Jonathan Van Ness wants everyone to stop giving themselves quarantine haircuts. Immediately

Jonathan Van Ness: Please stop giving yourselves quarantine haircuts

Jonathan Van Ness has shared his top tip for giving yourself a haircut during coronavirus quarantine: Just don’t.

The Queer Eye star, who came out as non-binary last year and uses he/him pronouns, shared the advice despite having recently shaved his own beard off in self-isolation, a move which prompted fans to lose it.

In a classic case of do as I say, not as I do, the beloved grooming guru wants everyone to stop giving themselves quarantine haircuts. Right now.

Speaking on Tuesday’s at-home edition of The Tonight Show Starring Jimmy Fallon, Van Ness shared these words of wisdom.

I think the most important advice is to not. It’s just to not do it. Just don’t do it.

“You know, the average human head grows between a quarter of an inch and a half an inch of hair a month,” he continued.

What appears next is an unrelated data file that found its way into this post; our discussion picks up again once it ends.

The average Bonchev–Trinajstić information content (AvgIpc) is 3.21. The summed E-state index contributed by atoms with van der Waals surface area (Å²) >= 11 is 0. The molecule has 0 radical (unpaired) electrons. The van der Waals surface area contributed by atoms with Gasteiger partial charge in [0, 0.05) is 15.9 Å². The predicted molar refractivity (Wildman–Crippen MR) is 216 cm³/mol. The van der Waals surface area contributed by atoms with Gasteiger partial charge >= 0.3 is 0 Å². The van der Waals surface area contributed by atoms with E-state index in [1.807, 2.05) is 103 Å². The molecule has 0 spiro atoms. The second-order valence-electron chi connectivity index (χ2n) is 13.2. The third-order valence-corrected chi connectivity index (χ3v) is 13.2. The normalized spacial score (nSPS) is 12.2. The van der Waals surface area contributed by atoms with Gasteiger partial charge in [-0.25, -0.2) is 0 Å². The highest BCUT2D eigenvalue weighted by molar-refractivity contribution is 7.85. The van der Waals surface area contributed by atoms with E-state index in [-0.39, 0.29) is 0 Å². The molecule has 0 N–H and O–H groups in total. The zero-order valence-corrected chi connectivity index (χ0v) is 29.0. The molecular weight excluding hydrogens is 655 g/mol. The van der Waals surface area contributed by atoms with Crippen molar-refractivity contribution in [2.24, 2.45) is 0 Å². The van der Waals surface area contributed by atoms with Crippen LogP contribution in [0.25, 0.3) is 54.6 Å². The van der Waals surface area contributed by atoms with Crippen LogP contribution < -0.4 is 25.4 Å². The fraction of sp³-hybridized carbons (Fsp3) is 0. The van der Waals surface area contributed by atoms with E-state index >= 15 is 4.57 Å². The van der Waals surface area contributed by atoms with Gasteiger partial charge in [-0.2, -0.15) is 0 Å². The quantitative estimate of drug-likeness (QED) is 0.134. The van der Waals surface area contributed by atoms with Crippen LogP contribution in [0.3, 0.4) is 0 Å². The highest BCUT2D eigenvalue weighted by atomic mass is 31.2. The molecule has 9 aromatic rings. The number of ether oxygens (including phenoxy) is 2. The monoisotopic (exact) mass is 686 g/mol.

“So, worst case scenario, this is going to give you like — what — two inches, three inches of hair. It’s like, try a new look. Maybe you need a shag, maybe you need a new little bit of length. Yeah, like, save your haircuts.

“Because what you don’t want to do is mess up your hair so bad that you’re still growing that thing out after the quarantine.”


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I look like Weird Al w this no facial hair?️‍? He’s hot. ??

A post shared by Jonathan Van Ness (@jvn) on

Jonathan Van Ness turns author with children’s book about non-binary pets.

Van Ness wrote a children’s book about a non-binary guinea pig that was released in February.

He did a live reading of Peanut Goes For Gold on Instagram Live last week for children stuck at home during the coronavirus pandemic.

Explaining why he wrote the book on The Tonight Show Starring Jimmy Fallon, Van Ness said: “Growing up, I loved children’s books.

“Don’t get me wrong. Like, the classics were amazing…But I think I would have been very comforted as a child to have known that there was, like, a fierce, non-binary guinea pig who was going to seize a medal at the junior national championships — or at least would have the opportunity to go to the junior national gymnastics championships.

“So, I knew that I needed to, like, create that space, very much like what Peanut did.”